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Mechanistic insights into reprogramming to induced pluripotency

Authors

  • Ritchie Ho,

    1. Department of Biological Chemistry, David Geffen School of Medicine, Jonsson Comprehensive Cancer Center, Molecular Biology Institute, Eli and Edythe Broad Center of Regenerative Medicine and Stem Cell Research, University of California Los Angeles, Los Angeles, California
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  • Constantinos Chronis,

    1. Department of Biological Chemistry, David Geffen School of Medicine, Jonsson Comprehensive Cancer Center, Molecular Biology Institute, Eli and Edythe Broad Center of Regenerative Medicine and Stem Cell Research, University of California Los Angeles, Los Angeles, California
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  • Kathrin Plath

    Corresponding author
    1. Department of Biological Chemistry, David Geffen School of Medicine, Jonsson Comprehensive Cancer Center, Molecular Biology Institute, Eli and Edythe Broad Center of Regenerative Medicine and Stem Cell Research, University of California Los Angeles, Los Angeles, California
    • Department of Biological Chemistry, UCLA David Geffen School of Medicine, 615 Charles E. Young Drive South, BSRB 390D, Los Angeles, CA 90024.
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  • Ritchie Ho and Constantinos Chronis contributed equally to this work.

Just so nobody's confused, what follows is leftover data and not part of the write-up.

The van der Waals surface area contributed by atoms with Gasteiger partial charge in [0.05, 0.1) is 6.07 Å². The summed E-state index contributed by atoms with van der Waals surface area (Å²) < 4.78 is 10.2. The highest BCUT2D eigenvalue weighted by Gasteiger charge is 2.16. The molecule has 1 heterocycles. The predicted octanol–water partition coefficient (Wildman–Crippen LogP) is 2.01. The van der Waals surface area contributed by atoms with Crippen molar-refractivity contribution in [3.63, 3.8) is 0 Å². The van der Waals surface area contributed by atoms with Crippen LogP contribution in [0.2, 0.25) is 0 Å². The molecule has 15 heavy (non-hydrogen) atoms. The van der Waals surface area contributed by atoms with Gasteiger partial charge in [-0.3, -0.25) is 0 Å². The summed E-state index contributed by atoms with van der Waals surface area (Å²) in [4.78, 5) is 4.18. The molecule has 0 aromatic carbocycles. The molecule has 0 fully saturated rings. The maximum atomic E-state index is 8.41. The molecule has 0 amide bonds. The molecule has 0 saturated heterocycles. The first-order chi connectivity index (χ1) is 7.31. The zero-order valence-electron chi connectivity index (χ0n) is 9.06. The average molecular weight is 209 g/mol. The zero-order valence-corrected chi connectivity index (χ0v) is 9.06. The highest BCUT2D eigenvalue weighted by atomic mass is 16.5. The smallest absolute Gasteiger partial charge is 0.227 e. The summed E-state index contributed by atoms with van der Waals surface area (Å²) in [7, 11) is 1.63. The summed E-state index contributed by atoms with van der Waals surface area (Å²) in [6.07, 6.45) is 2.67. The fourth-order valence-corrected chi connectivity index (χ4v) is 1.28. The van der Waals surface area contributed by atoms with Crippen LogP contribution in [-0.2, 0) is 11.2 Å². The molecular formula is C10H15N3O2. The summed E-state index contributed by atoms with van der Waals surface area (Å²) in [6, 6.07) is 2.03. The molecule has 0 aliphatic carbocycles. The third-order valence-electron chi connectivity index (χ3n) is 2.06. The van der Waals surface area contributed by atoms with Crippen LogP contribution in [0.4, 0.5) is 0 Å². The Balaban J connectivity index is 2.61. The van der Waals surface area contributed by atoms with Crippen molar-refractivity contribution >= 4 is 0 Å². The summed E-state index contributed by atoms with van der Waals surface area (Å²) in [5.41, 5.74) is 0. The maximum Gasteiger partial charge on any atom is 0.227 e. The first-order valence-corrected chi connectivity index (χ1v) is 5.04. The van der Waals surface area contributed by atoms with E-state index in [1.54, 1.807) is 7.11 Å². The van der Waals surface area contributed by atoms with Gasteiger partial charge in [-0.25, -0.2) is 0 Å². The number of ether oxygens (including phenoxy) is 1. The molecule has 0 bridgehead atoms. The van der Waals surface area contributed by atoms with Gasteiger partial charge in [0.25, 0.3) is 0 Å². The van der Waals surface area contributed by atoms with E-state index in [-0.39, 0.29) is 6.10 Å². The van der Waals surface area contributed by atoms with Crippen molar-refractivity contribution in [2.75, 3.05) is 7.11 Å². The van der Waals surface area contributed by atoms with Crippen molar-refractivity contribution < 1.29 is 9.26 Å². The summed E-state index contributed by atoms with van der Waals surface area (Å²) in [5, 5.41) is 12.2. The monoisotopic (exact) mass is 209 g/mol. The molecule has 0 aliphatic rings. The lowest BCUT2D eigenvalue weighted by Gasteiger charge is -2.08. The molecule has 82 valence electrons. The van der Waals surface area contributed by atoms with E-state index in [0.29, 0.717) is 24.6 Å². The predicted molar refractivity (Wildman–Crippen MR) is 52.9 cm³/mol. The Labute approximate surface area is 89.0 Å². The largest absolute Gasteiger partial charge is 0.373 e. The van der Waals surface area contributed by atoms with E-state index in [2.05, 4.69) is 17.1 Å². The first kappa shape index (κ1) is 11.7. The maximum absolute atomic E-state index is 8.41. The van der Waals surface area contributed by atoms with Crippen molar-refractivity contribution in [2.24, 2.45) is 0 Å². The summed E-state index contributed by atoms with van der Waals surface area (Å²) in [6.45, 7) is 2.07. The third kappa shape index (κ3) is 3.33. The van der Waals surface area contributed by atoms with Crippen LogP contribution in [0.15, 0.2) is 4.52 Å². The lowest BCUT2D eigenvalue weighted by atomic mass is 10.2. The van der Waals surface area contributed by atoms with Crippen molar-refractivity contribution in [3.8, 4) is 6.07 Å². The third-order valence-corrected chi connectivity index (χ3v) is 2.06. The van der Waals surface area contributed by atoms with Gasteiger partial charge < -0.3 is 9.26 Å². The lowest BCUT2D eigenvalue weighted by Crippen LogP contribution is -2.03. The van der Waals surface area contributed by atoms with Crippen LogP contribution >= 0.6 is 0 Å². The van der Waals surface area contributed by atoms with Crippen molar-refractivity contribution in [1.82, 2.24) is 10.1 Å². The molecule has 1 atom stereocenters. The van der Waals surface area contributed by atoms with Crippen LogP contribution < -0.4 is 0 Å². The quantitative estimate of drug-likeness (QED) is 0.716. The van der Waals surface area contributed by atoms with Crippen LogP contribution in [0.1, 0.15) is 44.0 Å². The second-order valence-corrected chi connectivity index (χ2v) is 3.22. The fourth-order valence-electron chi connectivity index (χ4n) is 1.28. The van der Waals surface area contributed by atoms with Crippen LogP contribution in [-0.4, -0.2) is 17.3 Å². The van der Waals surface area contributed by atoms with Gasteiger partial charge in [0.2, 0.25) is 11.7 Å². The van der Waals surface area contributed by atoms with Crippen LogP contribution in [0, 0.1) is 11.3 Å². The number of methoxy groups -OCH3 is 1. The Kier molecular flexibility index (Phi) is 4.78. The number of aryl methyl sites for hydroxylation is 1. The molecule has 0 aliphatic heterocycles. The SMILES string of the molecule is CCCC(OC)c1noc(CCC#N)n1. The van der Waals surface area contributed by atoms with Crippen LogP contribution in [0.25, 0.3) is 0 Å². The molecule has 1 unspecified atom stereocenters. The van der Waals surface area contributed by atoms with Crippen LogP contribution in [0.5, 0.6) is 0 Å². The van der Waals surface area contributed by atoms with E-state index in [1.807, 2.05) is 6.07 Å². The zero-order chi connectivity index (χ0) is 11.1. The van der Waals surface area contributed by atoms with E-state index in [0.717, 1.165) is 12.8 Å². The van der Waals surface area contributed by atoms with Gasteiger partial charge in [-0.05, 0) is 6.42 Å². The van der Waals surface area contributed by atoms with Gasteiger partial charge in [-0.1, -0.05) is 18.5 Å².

Abstract

Induced pluripotent stem (iPS) cells can be generated from various embryonic and adult cell types upon expression of a set of few transcription factors, most commonly consisting of Oct4, Sox2, cMyc, and Klf4, following a strategy originally published by Takahashi and Yamanaka (Takahashi and Yamanaka, 2006, Cell 126: 663–676). Since iPS cells are molecularly and functionally similar to embryonic stem (ES) cells, they provide a source of patient-specific pluripotent cells for regenerative medicine and disease modeling, and therefore have generated enormous scientific and public interest. The generation of iPS cells also presents a powerful tool for dissecting mechanisms that stabilize the differentiated state and are required for the establishment of pluripotency. In this review, we discuss our current view of the molecular mechanisms underlying transcription factor-mediated reprogramming to induced pluripotency. J. Cell. Physiol. 226: 868–878, 2011. © 2010 Wiley-Liss, Inc.

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